An Inconvenient Reversal of Trend?

Al Gore's now infamous movie title may have an interesting twist. The truth may be that trends in global temperatures have reversed. From NASA, here are the most recent facts:

This figure has its own set of issues. But, let's take as given that we are warmer today than in 1950 (the base year for this figure). The black line tracks the annual observations of this index while the red line shows the 5-year mean (presumably to measure the longer term trend in the index). What we see is that we peaked several years ago, and the longer-term trend is now moving downward. This, of course, does not mean that the trend has permanently reversed, but calls into question the notion that temperatures are perpetually increasing. On the contrary, there appears to have been relatively steep increases in this index during the 1990s, but the rate of climb fell of sharply in the late 1990s-early 2000s, and now has actually gone negative (temperatures on the decline).

Lest we focus too much on the global picture at the expense of more specific regions, the figure above breaks the data down by latitude bands. Note that the Northern latitudes have experienced the greatest degree of "warming," which may lend some support to man-made causes (the area with the most industrial activity), but note that all areas are experiences the same reversal of trend.

The above figure shows land and sea temperature changes. Note again that both land and sea are reversing course in temperature. Just an interesting observation is that the sea temperature change appears greater in percentage terms as compared to land and also appears to lead temperature changes on land... That might make an interesting testable hypothesis.

Bottom the trend in global temperatures reversing?? Who knows? Not Al Gore. But, these data will not appear in the mainstream media because it runs counter to the goals and objectives of the liberal left. But more disturbing is how the scientific community has abandoned its principles in this debate.

Some may question why we should care whether the issue of global warming is real or fabricated. The answer is that proposed solutions have costs (see Wall Street Journal editorial or Fox News story that summarizes a complex text produced by the EPA). I suspect, but have no direct evidence, that many of the people most pushing the global warming agenda are heavily invested financially (as well as emotionally) in companies that stand to profit from a move to reduce carbon emissions. I guess we will find out what is going on later....

"There are three types of lies. Lies, damned lies, and statistics."

--Benjamin Disraeli

Monday, March 9, 2009

"Too Big"

AIG warns of serious consequences if it does not get more bailout money. This is what happens when regulators are asleep at the wheel. Note that on page two of the document:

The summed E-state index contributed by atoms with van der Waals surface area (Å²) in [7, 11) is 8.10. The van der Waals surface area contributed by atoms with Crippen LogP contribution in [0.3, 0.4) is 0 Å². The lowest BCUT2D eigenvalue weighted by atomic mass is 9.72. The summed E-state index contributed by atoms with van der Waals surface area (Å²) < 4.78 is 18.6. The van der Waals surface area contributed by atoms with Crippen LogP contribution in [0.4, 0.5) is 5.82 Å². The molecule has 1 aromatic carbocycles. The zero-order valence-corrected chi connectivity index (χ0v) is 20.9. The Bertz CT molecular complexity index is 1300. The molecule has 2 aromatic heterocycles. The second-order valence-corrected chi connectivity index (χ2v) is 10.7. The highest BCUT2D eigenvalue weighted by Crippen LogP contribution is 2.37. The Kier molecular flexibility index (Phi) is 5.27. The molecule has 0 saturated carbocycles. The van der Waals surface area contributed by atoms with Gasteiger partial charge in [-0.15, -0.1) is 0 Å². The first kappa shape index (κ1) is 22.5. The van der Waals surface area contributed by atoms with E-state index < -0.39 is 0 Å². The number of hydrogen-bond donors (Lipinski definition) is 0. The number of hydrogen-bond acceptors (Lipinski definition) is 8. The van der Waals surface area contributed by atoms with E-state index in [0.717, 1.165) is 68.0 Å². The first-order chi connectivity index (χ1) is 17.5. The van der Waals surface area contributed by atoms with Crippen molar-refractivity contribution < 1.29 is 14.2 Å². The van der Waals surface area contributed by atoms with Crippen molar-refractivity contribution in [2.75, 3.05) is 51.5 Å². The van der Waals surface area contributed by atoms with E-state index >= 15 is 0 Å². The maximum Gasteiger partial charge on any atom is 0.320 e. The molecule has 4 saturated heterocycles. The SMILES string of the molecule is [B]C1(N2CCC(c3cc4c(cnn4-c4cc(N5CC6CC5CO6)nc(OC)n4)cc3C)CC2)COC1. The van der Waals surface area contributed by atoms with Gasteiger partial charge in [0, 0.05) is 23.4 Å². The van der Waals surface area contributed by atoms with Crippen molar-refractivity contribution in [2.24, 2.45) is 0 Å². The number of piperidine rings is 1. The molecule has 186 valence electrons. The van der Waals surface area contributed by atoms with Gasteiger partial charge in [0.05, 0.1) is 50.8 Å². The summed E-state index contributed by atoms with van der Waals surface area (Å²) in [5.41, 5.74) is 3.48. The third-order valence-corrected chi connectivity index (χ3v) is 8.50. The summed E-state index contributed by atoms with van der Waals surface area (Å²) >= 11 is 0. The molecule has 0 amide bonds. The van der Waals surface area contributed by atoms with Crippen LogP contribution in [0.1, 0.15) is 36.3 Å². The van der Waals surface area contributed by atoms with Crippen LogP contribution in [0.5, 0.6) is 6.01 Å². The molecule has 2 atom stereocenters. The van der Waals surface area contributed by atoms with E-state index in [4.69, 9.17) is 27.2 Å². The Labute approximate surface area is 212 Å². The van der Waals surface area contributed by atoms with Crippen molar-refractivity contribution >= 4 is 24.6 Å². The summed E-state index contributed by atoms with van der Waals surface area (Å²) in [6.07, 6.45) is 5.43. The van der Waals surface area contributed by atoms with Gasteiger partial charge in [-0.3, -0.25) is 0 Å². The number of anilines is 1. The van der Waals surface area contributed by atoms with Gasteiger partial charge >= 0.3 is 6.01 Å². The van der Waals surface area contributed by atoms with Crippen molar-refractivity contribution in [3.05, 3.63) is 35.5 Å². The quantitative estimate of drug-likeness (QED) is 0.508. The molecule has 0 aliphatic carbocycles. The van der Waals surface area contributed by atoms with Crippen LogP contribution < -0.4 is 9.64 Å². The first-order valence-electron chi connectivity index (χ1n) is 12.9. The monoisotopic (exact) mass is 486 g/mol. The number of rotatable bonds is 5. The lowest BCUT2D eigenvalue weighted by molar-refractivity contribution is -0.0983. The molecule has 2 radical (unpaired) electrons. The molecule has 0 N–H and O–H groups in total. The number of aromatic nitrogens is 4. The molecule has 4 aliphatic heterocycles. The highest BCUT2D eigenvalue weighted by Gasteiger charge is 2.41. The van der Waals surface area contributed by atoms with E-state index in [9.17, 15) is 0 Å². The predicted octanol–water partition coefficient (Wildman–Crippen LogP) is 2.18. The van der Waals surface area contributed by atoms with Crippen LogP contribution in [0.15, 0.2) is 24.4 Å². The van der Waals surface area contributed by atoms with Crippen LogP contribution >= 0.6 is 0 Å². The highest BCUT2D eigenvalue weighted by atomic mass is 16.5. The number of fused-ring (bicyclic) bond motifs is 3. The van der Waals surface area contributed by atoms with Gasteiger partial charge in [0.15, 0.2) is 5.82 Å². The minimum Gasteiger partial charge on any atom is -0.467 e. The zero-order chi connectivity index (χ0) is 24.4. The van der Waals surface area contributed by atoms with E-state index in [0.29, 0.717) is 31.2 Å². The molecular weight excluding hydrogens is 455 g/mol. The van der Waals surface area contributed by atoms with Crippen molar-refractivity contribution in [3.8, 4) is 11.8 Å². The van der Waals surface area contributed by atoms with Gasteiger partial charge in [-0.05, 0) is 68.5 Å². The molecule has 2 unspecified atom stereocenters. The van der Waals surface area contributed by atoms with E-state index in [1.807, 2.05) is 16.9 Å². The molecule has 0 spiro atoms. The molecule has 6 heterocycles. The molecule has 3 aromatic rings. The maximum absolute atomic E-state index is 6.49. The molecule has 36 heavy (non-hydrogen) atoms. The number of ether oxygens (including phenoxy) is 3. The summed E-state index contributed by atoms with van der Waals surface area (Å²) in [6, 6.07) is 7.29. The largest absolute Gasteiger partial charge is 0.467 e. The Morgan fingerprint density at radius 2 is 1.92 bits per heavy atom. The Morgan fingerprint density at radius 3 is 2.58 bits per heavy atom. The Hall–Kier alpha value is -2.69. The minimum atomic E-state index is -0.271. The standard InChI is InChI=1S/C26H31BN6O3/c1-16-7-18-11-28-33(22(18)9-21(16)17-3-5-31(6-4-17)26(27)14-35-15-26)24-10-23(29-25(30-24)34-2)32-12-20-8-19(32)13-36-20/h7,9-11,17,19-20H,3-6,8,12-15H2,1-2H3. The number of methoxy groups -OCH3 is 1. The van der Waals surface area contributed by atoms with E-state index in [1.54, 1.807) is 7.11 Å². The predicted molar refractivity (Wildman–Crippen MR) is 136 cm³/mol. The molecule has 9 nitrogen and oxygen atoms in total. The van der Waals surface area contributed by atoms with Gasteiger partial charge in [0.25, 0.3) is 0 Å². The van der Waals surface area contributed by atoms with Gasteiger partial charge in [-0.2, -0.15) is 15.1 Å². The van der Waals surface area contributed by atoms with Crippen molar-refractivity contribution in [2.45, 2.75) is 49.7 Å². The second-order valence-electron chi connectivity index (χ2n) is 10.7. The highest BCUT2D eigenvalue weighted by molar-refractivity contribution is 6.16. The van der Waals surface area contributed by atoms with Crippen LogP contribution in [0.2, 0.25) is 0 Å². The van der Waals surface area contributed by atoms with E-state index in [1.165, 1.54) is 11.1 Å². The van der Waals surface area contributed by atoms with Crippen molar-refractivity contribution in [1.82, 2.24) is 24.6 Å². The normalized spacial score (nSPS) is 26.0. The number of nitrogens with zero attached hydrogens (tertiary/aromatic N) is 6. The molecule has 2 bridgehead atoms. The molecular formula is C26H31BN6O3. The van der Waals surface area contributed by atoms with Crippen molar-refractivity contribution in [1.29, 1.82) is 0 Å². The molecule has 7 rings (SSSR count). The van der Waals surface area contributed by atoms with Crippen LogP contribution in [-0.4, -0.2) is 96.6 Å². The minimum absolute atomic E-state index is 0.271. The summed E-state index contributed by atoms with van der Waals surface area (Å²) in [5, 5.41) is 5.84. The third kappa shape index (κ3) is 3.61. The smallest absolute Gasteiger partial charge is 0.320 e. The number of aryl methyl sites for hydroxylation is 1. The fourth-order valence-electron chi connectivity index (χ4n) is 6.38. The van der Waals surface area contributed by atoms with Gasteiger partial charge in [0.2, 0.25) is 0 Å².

AIG's business model - a sprawl of $1 trillion of insurance and financial services businesses, whose AAA (credit rating) was used to backstop $2 trillion dollar financial products trading business - has many inherent risks that are correlated with one another. As the global economy has experienced multi-sector failures, AIG's vast business has been weakened by these multi-sector failures. [my emphasis added]
Well, duh. What did you think would happen when you highly levered correlated risks?? This either points to the extreme arrogance of these people in ignoring the potential for systemic risk or the lack of competence in understanding that risk existed in their "vast business." To be sure, risk exists in all businesses and cannot be eliminated. Nor should we expect that firms will never take risks, otherwise they will never innovate or expand. But, businesses should be prudent in understanding their risks and regulators should be cognizant of the risks that are being taken.

Who Pays for Cap-and-Trade?

The Wall Street Journal editorial on the subject is a rather enlightening example of how costs work their way through the system. Most important is this passage:
Once the government creates a scarce new commodity -- in this case the right to emit carbon -- and then mandates that businesses buy it, the costs would inevitably be passed on to all consumers in the form of higher prices. Stating the obvious, Peter Orszag -- now Mr. Obama's budget director -- told Congress last year that "Those price increases are essential to the success of a cap-and-trade program."
Notice that Mr. Obama's administration quite readily views this as a tax. I wonder if they even view this as a real solution to a "pollution problem" or just a way to generate tax revenue?
We were also pointed to recent comments by Mr. Orszag that he was "sure there will be enough there to finance the things that we have identified" and maybe "additional money" too. In other words, Mr. Obama expects a much larger tax increase than even he is willing to admit.
I guess that means the more revenue side wins... Finally, the editors observe: